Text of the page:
MOSCOW, JUNE 30 -- In a major victory for proponents of glasnost, or greater openness in government, the Supreme Soviet voted today to permit popular referendums on regional political and social issues and to let citizens appeal to the courts from decisions made by Communist Party officials.

The Soviet legislature also passed a law loosening Moscow's grip on enterprises throughout the Soviet Union. The measure is designed to encourage local decision making and greater public involvement in Kremlin leader Mikhail Gorbachev's economic reforms.

The three laws provide the legal underpinning for Gorbachev's key political and economic measures. They put the imprimatur of the highest Soviet legislative body, composed of 1,500 deputies from across the country, on the Kremlin leader's bid to loosen central control over the domestic economy and to broaden democracy.

The measures were passed on the second day of a two-day session in which the legislators underscored the action taken by the powerful Communist Party Central Committee last week when it showed its support of Gorbachev by adopting his economic reform program and promoting three of his allies to the ruling Politburo.

When the Supreme Soviet session closed, two deputies from distant provincial cities used a press conference here to drive home a point: that a Soviet-style "sagebrush rebellion" is brewing across the country, marked by a movement for less control by the Moscow-based party organs and greater initiative by local officials and citizens.

One of the deputies, Fyodor Morgun, a local party leader from the heart of the Ukrainian breadbasket, decried the hindrance of central control on agricultural production and gave a rousing cheer for laws that get central Communist Party organizations off the backs of the people.

"Unfortunately, we have had unprofitable collective farms," Morgun said, "and the reason for this is -- too many instructions, wrong planning, poor management."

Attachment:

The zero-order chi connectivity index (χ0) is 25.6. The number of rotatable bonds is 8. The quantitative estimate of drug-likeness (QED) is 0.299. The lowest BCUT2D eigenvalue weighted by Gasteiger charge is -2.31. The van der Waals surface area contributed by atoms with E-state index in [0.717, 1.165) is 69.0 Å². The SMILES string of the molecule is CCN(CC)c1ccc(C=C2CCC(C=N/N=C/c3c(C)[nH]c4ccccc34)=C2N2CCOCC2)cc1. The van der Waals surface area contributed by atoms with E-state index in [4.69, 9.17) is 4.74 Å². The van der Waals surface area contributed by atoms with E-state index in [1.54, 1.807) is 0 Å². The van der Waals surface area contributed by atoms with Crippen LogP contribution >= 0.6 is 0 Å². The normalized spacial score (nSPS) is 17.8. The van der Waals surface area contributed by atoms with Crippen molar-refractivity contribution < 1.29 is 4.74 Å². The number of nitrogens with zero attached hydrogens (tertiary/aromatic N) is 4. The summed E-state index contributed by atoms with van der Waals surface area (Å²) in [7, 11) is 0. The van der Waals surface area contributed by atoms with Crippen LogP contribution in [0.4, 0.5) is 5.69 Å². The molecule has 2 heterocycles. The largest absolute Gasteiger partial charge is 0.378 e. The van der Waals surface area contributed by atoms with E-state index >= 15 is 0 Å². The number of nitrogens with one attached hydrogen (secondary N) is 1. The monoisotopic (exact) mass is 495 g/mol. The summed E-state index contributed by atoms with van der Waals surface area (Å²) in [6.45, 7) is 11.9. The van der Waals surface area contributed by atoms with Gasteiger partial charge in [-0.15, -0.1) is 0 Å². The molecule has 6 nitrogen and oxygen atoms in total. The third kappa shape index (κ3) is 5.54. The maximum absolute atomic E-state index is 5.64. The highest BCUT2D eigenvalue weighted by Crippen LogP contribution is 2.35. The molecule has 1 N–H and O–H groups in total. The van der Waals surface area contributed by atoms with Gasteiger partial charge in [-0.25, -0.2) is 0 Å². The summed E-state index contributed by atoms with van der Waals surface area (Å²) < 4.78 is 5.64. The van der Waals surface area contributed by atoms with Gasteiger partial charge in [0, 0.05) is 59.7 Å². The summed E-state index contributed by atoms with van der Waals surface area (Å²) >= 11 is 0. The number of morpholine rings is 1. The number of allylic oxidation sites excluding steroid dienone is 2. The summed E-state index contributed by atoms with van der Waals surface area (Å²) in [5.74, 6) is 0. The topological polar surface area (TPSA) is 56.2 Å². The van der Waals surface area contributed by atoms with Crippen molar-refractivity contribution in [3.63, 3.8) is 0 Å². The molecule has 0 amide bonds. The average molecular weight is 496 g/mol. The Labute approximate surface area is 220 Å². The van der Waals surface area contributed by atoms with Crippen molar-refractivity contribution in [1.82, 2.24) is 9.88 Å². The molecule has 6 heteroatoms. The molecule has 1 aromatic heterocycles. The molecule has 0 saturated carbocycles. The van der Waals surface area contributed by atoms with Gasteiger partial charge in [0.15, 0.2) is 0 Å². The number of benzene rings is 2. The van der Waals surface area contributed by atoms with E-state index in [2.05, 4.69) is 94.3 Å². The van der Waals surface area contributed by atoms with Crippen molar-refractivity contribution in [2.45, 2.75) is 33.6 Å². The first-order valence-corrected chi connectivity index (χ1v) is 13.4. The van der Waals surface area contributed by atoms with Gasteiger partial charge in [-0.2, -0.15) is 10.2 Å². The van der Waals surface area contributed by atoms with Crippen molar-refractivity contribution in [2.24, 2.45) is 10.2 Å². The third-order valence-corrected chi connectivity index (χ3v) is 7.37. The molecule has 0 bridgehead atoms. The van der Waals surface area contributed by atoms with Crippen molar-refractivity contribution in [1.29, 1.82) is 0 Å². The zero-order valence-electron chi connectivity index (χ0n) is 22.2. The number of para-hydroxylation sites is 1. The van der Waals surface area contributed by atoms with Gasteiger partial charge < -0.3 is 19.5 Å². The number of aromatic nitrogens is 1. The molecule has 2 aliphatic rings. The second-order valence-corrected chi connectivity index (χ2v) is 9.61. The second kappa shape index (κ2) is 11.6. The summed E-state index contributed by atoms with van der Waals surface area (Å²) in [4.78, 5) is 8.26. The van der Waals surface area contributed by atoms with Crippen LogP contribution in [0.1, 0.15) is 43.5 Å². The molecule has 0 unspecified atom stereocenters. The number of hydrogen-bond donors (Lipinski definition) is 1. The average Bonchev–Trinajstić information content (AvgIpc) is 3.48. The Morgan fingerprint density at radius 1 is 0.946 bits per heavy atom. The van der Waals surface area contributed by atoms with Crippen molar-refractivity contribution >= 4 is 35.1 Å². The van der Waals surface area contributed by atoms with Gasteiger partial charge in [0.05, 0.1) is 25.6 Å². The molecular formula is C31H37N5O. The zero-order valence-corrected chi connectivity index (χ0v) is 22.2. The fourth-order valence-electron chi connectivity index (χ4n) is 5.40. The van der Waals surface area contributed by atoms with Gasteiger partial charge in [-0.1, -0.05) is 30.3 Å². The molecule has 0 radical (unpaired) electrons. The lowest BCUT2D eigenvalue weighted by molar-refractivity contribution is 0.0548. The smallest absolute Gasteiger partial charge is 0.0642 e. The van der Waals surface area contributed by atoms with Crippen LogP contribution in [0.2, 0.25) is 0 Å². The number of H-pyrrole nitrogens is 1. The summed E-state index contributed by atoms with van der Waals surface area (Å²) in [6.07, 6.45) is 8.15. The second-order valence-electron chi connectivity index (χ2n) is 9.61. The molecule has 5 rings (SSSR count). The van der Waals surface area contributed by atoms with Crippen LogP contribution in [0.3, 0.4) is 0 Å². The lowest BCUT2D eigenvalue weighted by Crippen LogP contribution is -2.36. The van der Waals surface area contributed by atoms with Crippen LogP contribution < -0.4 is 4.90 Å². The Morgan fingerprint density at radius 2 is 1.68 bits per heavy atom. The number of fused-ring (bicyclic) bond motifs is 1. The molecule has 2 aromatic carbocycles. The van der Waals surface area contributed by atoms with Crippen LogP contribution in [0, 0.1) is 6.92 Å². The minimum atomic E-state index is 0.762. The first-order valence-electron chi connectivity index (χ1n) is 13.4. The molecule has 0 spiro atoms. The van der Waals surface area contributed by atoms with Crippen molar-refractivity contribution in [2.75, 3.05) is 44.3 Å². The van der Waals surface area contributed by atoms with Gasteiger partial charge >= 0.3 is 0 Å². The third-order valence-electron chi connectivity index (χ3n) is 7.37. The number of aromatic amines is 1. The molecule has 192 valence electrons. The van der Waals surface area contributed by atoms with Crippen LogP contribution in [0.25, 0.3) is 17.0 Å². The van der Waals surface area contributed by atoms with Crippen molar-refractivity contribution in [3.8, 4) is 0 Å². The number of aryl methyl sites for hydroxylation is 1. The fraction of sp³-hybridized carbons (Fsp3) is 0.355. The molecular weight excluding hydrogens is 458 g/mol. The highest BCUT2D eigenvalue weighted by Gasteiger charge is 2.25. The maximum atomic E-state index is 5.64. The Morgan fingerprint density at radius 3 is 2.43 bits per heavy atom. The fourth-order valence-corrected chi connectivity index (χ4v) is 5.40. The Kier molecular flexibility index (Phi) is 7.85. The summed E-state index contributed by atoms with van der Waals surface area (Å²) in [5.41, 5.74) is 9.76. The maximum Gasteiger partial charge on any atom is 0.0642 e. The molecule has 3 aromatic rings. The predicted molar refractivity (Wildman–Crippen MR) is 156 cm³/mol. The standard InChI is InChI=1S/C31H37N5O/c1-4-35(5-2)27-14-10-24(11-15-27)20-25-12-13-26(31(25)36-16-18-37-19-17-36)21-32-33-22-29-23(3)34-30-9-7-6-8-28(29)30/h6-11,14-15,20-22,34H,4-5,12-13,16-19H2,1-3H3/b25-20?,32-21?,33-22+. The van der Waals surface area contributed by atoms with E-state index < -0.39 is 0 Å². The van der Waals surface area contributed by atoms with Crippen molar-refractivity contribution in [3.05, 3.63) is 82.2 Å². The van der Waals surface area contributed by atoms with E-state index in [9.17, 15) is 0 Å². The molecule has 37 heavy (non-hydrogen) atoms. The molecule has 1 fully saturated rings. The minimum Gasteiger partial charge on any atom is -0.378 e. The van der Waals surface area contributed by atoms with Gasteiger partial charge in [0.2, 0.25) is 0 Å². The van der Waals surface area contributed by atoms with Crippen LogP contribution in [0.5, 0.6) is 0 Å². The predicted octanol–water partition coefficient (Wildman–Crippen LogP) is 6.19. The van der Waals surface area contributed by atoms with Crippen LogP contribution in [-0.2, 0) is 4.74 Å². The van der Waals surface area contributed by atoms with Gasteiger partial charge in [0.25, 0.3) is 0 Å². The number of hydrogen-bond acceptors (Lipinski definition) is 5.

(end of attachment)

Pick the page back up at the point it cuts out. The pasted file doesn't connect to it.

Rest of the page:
Morgun praised the legislation aimed at decentralizing state enterprises. Referring to his home city of Poltava in the Ukraine, he said, "The eyes of the people light up at the news that the role of Gosplan {the Moscow-based state planning commission} will be less and that local enterprises have the right to expand their view."

Gorbachev criticized Gosplan in a major speech in Moscow Thursday.

The new law on state enterprises reduces the role of Moscow-based ministries in the operation of local industries or businesses. It requires all enterprises to be self-supporting, and links wage scales to profits in order to provide worker incentives.

In his speech Thursday, Gorbachev made it clear that this decentralization law is the centerpiece of his array of economic reforms. It will become effective Jan. 1.

According to a description today by Tass, the official news agency, the law on public discussion "seals people's right to take part in the management and administration of state and public affairs and in the discussion and adoption of laws and measures."

"From now on," Tass said, "the discussion of draft laws and measures concerning the main directions of political economic and social development of the country and the exercise of constitutional rights, freedoms and duties of Soviet citizens as well as major issues becomes a rule."

Western diplomats here said that if the law works according to plan, it is a blueprint for referendums on political and social issues. "On paper, it is comparable to western laws granting freedom of speech," one diplomat said. "Whether it will work that way in reality has yet to be seen."

Tass reported that the law includes provisions for "holding wide discussions within the boundaries of individual republics," and for releasing "wide information" on the results.

Andrei Gromyko, head of state and presiding officer of the Supreme Soviet, told that body in a speech today that public discussions in the past were "overorganized," and "in many ways a formality."

Tass quoted Gromyko as saying, "The large-scale renewal drive and the democratization of society demand a precisely functioning mechanism for bringing out public opinion."

The new law on court appeals allows Soviet citizens to challenge "the actions taken by officials on their personal behalf or on behalf of the organization that they represent," Tass reported. The court must respond within 10 days.

Communist Party Secretary George Razumovsky introduced the measure today with a charge that "serious deviations from legal standards still occur," despite a continuing campaign to reform the legal system.

The law, he said, "will be helping assert the principles of social justice more vigorously, promote real participation of citizens in managing state affairs," and "instill a sense in public officials that they are called upon to protect state interests." It, too, will take effect Jan. 1.